“Jokes about olive oil! You don’t get that with Frankie Boyle do you?”
Yes, Chris Addison is unapologetically middle class, but that’s not to say this is a man without fire in his belly. Dispensing with the themed shows of previous tours, Addison railed passionately against all manner of pet hates here.
David Cameron came in for a particularly vicious kicking as the coalition government’s failings were laid bare for all to see. This was far from an intellectual exercise in political finger-wagging though. Addison’s punchlines were almost always on the money and his more tangential flights of fancy showcased a sharp and inventive mind.
An anti-monarchy setpiece saw him singing the praises of Prince Philip – at least finding some merit in his devil-may-care attitude and hilariously outrageous rudeness.
After a mid-90s dip in popularity of the monarchy following a certain traffic accident in a Paris tunnel, Addison ruefully noted their new-found resurgence with Kate Middleton, driven by a media “desperate to create a new Diana – to replace the one they broke…” Ouch.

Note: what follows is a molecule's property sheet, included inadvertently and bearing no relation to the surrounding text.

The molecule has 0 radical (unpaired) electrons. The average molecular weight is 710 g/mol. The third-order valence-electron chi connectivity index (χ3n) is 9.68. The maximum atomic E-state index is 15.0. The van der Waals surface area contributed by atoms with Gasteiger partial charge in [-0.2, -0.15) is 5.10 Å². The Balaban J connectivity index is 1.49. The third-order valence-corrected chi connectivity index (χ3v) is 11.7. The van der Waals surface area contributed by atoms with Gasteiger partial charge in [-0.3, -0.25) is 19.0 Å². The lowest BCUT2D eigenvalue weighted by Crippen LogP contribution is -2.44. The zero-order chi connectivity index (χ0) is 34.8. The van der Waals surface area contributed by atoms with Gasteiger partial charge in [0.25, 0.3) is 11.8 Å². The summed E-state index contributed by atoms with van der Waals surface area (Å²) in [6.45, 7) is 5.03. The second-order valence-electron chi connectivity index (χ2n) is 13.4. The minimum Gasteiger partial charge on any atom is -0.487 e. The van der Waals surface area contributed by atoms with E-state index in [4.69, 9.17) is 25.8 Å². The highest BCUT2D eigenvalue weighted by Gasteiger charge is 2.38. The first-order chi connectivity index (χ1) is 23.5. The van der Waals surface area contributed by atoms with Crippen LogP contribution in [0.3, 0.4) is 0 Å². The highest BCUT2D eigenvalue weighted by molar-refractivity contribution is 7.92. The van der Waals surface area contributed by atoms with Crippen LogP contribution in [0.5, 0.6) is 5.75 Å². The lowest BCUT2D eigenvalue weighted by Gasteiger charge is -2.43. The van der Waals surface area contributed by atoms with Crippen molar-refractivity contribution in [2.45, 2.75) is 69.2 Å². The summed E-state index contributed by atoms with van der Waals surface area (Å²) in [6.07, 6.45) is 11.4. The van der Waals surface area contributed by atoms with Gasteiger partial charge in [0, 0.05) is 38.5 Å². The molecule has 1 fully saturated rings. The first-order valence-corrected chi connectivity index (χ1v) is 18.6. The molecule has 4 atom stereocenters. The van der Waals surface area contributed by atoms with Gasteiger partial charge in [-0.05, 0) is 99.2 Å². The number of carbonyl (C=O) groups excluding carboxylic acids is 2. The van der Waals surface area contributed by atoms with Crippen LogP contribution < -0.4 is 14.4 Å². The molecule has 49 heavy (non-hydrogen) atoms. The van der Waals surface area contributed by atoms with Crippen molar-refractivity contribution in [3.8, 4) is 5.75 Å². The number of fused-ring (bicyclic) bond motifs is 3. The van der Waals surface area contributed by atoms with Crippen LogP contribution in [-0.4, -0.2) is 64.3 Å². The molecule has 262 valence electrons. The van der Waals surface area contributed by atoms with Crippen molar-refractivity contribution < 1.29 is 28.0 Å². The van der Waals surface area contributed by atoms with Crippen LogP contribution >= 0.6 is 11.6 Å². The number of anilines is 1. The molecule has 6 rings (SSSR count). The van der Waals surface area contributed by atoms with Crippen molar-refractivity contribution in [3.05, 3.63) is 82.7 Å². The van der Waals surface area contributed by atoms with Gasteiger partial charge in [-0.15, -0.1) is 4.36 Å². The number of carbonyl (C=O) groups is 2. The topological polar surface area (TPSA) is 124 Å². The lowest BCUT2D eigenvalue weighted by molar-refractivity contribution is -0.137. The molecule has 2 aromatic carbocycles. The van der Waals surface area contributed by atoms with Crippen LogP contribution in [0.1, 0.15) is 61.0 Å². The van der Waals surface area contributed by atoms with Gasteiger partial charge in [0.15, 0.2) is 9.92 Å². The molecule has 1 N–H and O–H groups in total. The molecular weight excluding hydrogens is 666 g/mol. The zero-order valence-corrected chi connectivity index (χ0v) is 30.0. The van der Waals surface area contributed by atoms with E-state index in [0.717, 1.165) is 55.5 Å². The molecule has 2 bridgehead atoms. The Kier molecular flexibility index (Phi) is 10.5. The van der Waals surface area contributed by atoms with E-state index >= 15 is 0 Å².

Addison’s observational targets throughout didn’t pass into unchartered territory by any means but they were cannily structured and well mined for full comic potential. In a routine on the problems of teenagers today he confiscated one girl’s Blackberry in the front row: “Is it important that you text right now?” he asked. She’s 19. Point proved.
And material on last summer’s riots was nicely mixed with a decidedly Bristolian flavour. One standout riff found the action relocated to Clifton as locals stole only Farrow & Ball paint to “finally finish off the billiards room.”
Addison’s a seasoned stand-up and obviously knows Bristol well enough to go much further than the usual hackneyed West Country yokel shtick we’re lumbered with when others vainly try to pretend to make an effort at local jokes.
Elsewhere, he flitted seamlessly from science and fashion to Groupon vouchers and his own private comedy Chinese accent he keeps himself entertained with at home. Taking off the thematic straitjacket suits Addison, this free-flowing scattergun set was a belter.